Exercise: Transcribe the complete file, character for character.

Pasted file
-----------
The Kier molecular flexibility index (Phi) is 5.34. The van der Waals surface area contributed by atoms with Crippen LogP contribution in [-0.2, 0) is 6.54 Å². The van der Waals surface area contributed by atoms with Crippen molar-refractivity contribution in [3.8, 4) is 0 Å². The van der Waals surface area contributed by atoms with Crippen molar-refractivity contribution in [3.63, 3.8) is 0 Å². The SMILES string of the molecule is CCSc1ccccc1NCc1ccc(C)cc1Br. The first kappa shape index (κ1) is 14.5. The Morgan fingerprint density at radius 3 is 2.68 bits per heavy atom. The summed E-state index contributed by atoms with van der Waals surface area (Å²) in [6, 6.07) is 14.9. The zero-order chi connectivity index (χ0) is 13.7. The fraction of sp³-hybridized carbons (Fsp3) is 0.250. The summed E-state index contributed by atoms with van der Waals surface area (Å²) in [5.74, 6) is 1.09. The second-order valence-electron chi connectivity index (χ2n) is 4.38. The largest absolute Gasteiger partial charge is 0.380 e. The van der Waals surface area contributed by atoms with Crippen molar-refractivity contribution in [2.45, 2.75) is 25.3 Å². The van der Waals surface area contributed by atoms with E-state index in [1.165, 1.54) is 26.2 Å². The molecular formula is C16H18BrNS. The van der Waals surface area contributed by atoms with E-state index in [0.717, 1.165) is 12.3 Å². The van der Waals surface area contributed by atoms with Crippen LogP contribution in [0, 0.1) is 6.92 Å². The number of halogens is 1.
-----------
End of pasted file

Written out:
The Kier molecular flexibility index (Phi) is 5.34. The van der Waals surface area contributed by atoms with Crippen LogP contribution in [-0.2, 0) is 6.54 Å². The van der Waals surface area contributed by atoms with Crippen molar-refractivity contribution in [3.8, 4) is 0 Å². The van der Waals surface area contributed by atoms with Crippen molar-refractivity contribution in [3.63, 3.8) is 0 Å². The SMILES string of the molecule is CCSc1ccccc1NCc1ccc(C)cc1Br. The first kappa shape index (κ1) is 14.5. The Morgan fingerprint density at radius 3 is 2.68 bits per heavy atom. The summed E-state index contributed by atoms with van der Waals surface area (Å²) in [6, 6.07) is 14.9. The zero-order chi connectivity index (χ0) is 13.7. The fraction of sp³-hybridized carbons (Fsp3) is 0.250. The summed E-state index contributed by atoms with van der Waals surface area (Å²) in [5.74, 6) is 1.09. The second-order valence-electron chi connectivity index (χ2n) is 4.38. The largest absolute Gasteiger partial charge is 0.380 e. The van der Waals surface area contributed by atoms with Crippen molar-refractivity contribution in [2.45, 2.75) is 25.3 Å². The van der Waals surface area contributed by atoms with E-state index in [1.165, 1.54) is 26.2 Å². The molecular formula is C16H18BrNS. The van der Waals surface area contributed by atoms with E-state index in [0.717, 1.165) is 12.3 Å². The van der Waals surface area contributed by atoms with Crippen LogP contribution in [0, 0.1) is 6.92 Å². The number of halogens is 1.